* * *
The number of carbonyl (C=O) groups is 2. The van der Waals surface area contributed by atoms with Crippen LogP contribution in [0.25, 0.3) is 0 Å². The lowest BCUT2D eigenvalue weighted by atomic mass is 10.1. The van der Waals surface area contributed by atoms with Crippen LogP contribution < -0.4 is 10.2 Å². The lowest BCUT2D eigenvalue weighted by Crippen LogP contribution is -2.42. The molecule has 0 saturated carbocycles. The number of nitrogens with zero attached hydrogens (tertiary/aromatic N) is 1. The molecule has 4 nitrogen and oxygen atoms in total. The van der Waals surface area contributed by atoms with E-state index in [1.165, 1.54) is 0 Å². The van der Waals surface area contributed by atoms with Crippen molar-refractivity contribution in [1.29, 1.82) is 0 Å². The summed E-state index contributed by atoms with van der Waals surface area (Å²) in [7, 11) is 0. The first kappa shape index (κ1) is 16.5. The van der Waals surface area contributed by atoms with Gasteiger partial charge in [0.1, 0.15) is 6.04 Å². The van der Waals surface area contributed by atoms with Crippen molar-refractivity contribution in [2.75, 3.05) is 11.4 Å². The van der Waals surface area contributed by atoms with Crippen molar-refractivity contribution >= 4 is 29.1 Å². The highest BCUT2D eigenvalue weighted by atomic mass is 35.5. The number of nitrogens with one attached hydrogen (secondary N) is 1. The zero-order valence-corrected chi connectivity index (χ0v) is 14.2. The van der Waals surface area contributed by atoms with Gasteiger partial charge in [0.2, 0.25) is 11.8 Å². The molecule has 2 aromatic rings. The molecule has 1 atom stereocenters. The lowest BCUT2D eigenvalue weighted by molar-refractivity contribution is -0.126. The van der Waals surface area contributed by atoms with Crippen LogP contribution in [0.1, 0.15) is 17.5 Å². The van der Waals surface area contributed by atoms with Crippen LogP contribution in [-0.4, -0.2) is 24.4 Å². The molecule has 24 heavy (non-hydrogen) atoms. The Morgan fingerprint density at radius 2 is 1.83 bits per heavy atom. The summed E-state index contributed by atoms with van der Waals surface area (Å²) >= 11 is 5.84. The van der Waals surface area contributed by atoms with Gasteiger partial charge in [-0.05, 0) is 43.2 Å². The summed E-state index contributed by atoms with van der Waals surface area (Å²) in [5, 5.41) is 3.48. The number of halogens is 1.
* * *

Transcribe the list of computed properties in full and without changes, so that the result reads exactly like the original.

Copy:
The number of carbonyl (C=O) groups is 2. The van der Waals surface area contributed by atoms with Crippen LogP contribution in [0.25, 0.3) is 0 Å². The lowest BCUT2D eigenvalue weighted by atomic mass is 10.1. The van der Waals surface area contributed by atoms with Crippen LogP contribution < -0.4 is 10.2 Å². The lowest BCUT2D eigenvalue weighted by Crippen LogP contribution is -2.42. The molecule has 0 saturated carbocycles. The number of nitrogens with zero attached hydrogens (tertiary/aromatic N) is 1. The molecule has 4 nitrogen and oxygen atoms in total. The van der Waals surface area contributed by atoms with E-state index in [1.165, 1.54) is 0 Å². The van der Waals surface area contributed by atoms with Crippen molar-refractivity contribution in [1.29, 1.82) is 0 Å². The summed E-state index contributed by atoms with van der Waals surface area (Å²) in [7, 11) is 0. The first kappa shape index (κ1) is 16.5. The van der Waals surface area contributed by atoms with Gasteiger partial charge in [0.1, 0.15) is 6.04 Å². The van der Waals surface area contributed by atoms with Crippen molar-refractivity contribution in [2.75, 3.05) is 11.4 Å². The van der Waals surface area contributed by atoms with Crippen molar-refractivity contribution >= 4 is 29.1 Å². The highest BCUT2D eigenvalue weighted by atomic mass is 35.5. The number of nitrogens with one attached hydrogen (secondary N) is 1. The zero-order valence-corrected chi connectivity index (χ0v) is 14.2. The van der Waals surface area contributed by atoms with Gasteiger partial charge in [0.2, 0.25) is 11.8 Å². The molecule has 2 aromatic rings. The molecule has 1 atom stereocenters. The lowest BCUT2D eigenvalue weighted by molar-refractivity contribution is -0.126. The van der Waals surface area contributed by atoms with Crippen LogP contribution in [0.1, 0.15) is 17.5 Å². The van der Waals surface area contributed by atoms with Crippen LogP contribution in [-0.4, -0.2) is 24.4 Å². The molecule has 24 heavy (non-hydrogen) atoms. The Morgan fingerprint density at radius 2 is 1.83 bits per heavy atom. The summed E-state index contributed by atoms with van der Waals surface area (Å²) >= 11 is 5.84. The van der Waals surface area contributed by atoms with Gasteiger partial charge in [-0.05, 0) is 43.2 Å². The summed E-state index contributed by atoms with van der Waals surface area (Å²) in [5, 5.41) is 3.48. The number of halogens is 1.